How Can I Filter Out Random Noise on the Price Chart? (w/ video)


The stock market has been quite volatile in 2015 and this may be a good time to consider alternative charting techniques to filter out some of the noise. The chart below shows the S&P 500 SPDR with the zigzag indicator set at 5%, which filters out price swings that are less than 5%. There were four 5+ percent swings in the first eleven months of 2014 and three 5+ percent swings in December-January. Clearly, market volatility is heating up. 

While volatility may be fine for day traders, it can make the chart noisy for position traders and investors. Fortunately, there are charting options to filter out some of this noise. Today I will show a Japanese technique and a new twist on a classic technique. 

First up, Renko charts use price "bricks" to filter noise. The example below shows a 2-point Renko chart based on closing prices. Each "brick" is two points and it takes a four point reversal to change direction. This reduces noise in two ways. First, it is a close only chart so we do not use the intraday high and low. Second, setting the brick size at two points filters out all price moves less than two points. This means that price moves less than 2 points are ignored, which is why the date axis is irregular. The day is simply skipped if the price change is less than 2 points. 

The second method is to smooth prices with a moving average. Instead of plotting SPY with the moving average, however, we are going to make it invisible and just chart two moving averages. The example below shows the 5-day EMA and 20-day EMA for SPY. I removed SPY from the chart by selecting "invisible" as chart "Type" in the "Chart Attributes" section. This chart paints a different picture than the one above. Notice that the 5-day EMA moved below the 20-day EMA on 6-Jan and remains below. Also notice that both EMAs are falling. The mid December low appears to mark the next key level, a break of which would forge a lower low in the 5-day EMA. Note that moving average crossover systems are notorious for whipsaws. I would, therefore, just use these moving averages to get a sense of direction.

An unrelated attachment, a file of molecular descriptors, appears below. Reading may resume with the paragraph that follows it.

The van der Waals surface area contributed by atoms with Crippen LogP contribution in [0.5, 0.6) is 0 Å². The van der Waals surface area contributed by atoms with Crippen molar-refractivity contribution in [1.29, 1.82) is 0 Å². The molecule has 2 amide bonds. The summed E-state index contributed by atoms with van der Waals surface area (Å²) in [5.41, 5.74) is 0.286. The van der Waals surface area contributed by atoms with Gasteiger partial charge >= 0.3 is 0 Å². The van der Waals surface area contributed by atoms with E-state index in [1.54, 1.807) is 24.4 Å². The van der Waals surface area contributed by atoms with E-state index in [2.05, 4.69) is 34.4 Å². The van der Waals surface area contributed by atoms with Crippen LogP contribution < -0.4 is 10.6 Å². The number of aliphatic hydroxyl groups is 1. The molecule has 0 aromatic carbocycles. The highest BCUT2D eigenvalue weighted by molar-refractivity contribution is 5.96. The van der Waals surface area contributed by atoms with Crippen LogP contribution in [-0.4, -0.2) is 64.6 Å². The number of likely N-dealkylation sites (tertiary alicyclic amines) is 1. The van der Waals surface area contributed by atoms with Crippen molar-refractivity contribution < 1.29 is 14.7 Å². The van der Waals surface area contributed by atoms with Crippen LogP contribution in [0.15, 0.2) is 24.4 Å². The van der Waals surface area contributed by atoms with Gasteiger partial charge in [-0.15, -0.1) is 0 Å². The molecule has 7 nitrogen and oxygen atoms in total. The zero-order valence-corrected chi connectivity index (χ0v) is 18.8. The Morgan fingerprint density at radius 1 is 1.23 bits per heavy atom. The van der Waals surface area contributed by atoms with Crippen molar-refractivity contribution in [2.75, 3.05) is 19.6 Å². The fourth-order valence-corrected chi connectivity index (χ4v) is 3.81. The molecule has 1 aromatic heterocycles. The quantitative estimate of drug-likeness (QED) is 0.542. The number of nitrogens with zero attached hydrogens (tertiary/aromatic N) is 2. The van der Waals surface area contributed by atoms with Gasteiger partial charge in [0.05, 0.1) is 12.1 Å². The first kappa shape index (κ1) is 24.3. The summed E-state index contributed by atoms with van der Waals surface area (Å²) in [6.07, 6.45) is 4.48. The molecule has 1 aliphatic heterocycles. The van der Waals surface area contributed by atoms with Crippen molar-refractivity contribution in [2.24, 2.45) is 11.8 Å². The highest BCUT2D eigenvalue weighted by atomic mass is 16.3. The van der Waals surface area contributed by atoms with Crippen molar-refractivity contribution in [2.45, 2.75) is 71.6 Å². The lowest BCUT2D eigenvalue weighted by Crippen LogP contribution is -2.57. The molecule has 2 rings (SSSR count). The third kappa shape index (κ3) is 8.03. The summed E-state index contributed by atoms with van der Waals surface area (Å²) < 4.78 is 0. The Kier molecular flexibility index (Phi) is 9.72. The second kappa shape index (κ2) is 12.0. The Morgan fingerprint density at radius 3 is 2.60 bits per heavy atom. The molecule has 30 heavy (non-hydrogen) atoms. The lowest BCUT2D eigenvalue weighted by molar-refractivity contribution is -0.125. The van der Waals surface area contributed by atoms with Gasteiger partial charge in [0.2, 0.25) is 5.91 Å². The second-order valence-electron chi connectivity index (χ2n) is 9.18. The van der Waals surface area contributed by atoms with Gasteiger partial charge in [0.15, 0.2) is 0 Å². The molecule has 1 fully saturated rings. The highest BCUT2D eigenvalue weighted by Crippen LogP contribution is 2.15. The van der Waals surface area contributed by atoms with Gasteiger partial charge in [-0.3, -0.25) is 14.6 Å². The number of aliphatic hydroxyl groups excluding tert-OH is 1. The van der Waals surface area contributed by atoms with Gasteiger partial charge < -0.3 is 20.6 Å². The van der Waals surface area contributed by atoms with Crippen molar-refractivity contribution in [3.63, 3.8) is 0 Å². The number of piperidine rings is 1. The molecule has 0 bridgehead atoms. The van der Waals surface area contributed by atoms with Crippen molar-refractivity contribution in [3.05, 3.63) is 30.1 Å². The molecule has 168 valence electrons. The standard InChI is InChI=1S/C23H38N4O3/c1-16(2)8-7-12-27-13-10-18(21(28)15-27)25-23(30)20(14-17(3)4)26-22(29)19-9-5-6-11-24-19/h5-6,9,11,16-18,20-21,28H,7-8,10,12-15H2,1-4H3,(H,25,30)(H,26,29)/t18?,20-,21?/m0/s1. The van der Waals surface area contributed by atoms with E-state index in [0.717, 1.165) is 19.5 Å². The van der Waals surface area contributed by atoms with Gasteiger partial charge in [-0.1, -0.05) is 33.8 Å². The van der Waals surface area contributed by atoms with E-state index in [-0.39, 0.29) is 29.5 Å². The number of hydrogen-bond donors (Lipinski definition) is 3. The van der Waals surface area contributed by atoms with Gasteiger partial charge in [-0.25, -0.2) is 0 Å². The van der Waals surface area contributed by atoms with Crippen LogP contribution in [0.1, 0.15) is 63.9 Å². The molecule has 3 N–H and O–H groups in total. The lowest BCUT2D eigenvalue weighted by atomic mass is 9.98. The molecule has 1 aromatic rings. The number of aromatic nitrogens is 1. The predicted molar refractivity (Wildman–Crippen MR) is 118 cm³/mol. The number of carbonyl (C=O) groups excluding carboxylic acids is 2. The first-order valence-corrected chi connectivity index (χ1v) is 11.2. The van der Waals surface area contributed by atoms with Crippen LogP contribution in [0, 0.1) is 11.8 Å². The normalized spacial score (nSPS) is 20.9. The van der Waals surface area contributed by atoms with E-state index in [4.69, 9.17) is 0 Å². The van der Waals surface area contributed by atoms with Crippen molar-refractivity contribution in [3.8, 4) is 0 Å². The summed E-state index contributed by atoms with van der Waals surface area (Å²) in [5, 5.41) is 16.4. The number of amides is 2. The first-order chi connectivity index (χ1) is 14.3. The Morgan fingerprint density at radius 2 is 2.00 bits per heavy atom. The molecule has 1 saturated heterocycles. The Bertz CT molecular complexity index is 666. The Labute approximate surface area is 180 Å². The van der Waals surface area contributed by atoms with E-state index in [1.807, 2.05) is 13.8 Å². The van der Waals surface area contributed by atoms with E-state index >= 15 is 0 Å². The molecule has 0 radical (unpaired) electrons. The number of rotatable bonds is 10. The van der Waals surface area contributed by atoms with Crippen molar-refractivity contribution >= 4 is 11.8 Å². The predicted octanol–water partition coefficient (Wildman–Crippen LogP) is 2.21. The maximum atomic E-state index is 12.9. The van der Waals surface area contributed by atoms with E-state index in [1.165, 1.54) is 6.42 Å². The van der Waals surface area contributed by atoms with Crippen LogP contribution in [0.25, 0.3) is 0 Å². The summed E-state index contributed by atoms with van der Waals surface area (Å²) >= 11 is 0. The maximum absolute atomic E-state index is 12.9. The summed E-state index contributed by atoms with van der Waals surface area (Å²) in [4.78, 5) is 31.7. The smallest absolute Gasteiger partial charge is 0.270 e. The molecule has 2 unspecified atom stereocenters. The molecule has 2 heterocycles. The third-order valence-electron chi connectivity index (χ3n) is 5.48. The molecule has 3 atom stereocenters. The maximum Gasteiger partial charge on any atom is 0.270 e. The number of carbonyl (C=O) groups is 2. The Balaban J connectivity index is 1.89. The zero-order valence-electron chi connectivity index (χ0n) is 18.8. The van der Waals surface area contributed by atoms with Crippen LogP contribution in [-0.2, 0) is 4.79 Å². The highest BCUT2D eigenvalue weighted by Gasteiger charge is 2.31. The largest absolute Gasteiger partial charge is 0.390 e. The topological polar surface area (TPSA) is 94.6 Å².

Arthur Hill
About the author: , CMT, is a Senior Technical Analyst at He has written articles for numerous financial publications including Barrons and Stocks & Commodities magazine. Focusing predominantly on US equities and ETFs, his systematic approach of identifying trend, finding signals within the trend, and setting key price levels has made him an esteemed technician. In addition to his CMT designation, Arthur holds an MBA from the Cass Business School at City University in London. Learn More
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